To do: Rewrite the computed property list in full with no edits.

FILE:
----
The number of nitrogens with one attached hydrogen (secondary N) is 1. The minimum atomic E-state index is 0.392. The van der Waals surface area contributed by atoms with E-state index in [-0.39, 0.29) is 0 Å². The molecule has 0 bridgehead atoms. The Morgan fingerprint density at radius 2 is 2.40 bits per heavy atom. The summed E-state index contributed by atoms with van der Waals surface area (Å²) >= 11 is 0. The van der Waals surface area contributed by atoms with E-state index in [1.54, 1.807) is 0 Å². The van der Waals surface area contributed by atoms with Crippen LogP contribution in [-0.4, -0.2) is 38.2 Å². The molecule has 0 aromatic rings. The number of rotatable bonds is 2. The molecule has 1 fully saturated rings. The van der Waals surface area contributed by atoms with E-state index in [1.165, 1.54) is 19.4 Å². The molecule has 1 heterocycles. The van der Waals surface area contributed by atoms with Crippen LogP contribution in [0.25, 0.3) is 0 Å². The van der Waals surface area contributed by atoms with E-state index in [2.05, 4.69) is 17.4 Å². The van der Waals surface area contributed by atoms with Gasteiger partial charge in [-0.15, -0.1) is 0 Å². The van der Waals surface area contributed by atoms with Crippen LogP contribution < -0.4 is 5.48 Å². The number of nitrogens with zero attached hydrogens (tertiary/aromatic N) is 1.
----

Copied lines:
The number of nitrogens with one attached hydrogen (secondary N) is 1. The minimum atomic E-state index is 0.392. The van der Waals surface area contributed by atoms with E-state index in [-0.39, 0.29) is 0 Å². The molecule has 0 bridgehead atoms. The Morgan fingerprint density at radius 2 is 2.40 bits per heavy atom. The summed E-state index contributed by atoms with van der Waals surface area (Å²) >= 11 is 0. The van der Waals surface area contributed by atoms with E-state index in [1.54, 1.807) is 0 Å². The van der Waals surface area contributed by atoms with Crippen LogP contribution in [-0.4, -0.2) is 38.2 Å². The molecule has 0 aromatic rings. The number of rotatable bonds is 2. The molecule has 1 fully saturated rings. The van der Waals surface area contributed by atoms with E-state index in [1.165, 1.54) is 19.4 Å². The molecule has 1 heterocycles. The van der Waals surface area contributed by atoms with Crippen LogP contribution in [0.25, 0.3) is 0 Å². The van der Waals surface area contributed by atoms with E-state index in [2.05, 4.69) is 17.4 Å². The van der Waals surface area contributed by atoms with Gasteiger partial charge in [-0.15, -0.1) is 0 Å². The van der Waals surface area contributed by atoms with Crippen LogP contribution < -0.4 is 5.48 Å². The number of nitrogens with zero attached hydrogens (tertiary/aromatic N) is 1.